Penske increases Indy 500 purse as part of 2020 changes

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              Acura Team Penske owner Roger Penske gestures to a crew member during the Rolex 24 hour auto race at Daytona International Speedway, Saturday, Jan. 25, 2020, in Daytona Beach, Fla. (AP Photo/Terry Renna)
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INDIANAPOLIS (AP) — Roger Penske has upped the ante for this year’s Indianapolis 500.

The purse will increase roughly $2 million to a record $15 million. The winner of the May 24 race will receive at least an additional $100,000. And drivers trying to bump their way into the final three spots of the traditional 33-car starting field may get more than one attempt.

It’s all part of a package of changes announced Friday, 100 days before IndyCar’s marquee race.

“The winner will get at least $2 million, then you have the other winnings you might get for pole position, leading laps that can add to that,” Penske said, noting his winning driver Simon Pagenaud earned $2.6 million last year with all the extras. “We think that’s important. We’re investing in the track, but we’re also trying to provide additional monies to the teams that are successful here.”

It’s not just about money.

Penske announced NBC and NBCSN will expand their coverage of qualifying weekend, which gives drivers more time to bump their way into the lineup. Organizers expect to have about 36 cars on track, with the six slowest getting 75 minutes to make multiple tries at qualifying.

In last year’s first shootout for the final three spots, each car only got one attempt.

“We expect that’s going to be very dramatic,” said Mark Miles, President and CEO of Penske Entertainment Corp. “It’s also going to be faster, we think. With about 40 more horsepower for qualifying, I think we might see the times inch up a little bit more and get above where we were last year, which I know the fans like.”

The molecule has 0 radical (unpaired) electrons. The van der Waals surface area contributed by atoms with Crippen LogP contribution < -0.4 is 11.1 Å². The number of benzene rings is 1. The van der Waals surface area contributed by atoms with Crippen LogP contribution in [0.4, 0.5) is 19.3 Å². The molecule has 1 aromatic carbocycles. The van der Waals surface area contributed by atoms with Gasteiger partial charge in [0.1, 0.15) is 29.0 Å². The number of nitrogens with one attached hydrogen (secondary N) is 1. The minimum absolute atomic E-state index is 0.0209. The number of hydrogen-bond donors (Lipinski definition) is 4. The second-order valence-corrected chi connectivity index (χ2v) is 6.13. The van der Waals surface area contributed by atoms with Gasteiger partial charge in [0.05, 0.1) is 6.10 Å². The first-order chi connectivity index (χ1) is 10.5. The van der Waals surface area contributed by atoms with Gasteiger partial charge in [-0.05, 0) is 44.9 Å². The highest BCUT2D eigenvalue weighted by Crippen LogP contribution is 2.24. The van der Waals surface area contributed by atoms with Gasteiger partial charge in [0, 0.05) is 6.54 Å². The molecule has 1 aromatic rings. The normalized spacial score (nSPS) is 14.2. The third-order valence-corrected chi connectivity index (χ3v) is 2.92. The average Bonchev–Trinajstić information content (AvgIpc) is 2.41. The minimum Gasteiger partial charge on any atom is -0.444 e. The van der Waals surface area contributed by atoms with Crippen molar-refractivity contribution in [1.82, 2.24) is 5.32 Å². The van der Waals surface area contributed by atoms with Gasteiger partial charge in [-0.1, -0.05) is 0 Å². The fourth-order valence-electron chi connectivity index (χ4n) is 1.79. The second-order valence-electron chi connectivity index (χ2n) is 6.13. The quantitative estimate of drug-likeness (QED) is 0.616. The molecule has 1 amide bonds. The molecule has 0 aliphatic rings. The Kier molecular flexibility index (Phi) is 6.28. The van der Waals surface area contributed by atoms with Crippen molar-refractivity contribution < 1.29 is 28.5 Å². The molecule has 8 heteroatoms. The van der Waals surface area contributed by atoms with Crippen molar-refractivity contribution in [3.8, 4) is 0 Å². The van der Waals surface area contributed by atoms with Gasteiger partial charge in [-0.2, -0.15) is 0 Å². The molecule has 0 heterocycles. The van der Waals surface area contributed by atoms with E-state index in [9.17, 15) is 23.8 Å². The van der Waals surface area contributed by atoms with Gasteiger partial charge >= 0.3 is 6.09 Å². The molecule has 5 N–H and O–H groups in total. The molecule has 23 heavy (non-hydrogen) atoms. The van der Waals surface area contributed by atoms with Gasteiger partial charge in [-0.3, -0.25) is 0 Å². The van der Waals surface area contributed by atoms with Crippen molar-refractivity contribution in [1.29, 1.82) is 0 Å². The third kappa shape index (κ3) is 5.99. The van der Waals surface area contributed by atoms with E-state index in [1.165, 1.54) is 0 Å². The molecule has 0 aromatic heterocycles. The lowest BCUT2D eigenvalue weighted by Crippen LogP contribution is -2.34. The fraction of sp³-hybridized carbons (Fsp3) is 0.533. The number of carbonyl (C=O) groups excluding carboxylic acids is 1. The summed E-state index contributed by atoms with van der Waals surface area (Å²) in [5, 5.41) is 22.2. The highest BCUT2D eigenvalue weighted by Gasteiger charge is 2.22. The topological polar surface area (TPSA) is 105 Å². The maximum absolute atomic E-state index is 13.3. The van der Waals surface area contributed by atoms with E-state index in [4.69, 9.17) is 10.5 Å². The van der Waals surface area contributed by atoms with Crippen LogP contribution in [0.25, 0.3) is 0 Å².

Penske also will be making changes to the track he bought from the Hulman family in November. The deal, which includes the IndyCar Series, closed in January.

Speedway President Doug Boles outlined a detailed plan that begins with the installation of more than 30 new video boards, which will scroll race positioning on larger ribbon boards. A giant new video board will be in the track’s pagoda area, and organizers hope it becomes a “gathering area” for those milling about the infield.

There were a host of other, smaller changes announced, including new sponsors and having the track’s victory podium rise again with the winning driver and winning car on board.

“That will allow for more of the folks in the grandstand to have an opportunity to see it, see the winner’s celebration as they make it into victory lane,” Boles said.

All of it, Penske believes, are essential to the future of IndyCar racing and the series’ biggest event. And Penske expects all of the work, in what he described as a multi-million dollar investment, to be completed by the final week of April because there’s no time to waste.

“We really talked about what we do in this short period of time, less than eight weeks,” he said. “When you see what we’ve bitten off here to try to get done, we will get it done. Someone said what if there’s bad weather? I said, ‘I don’t care, we’re going to get it done.'”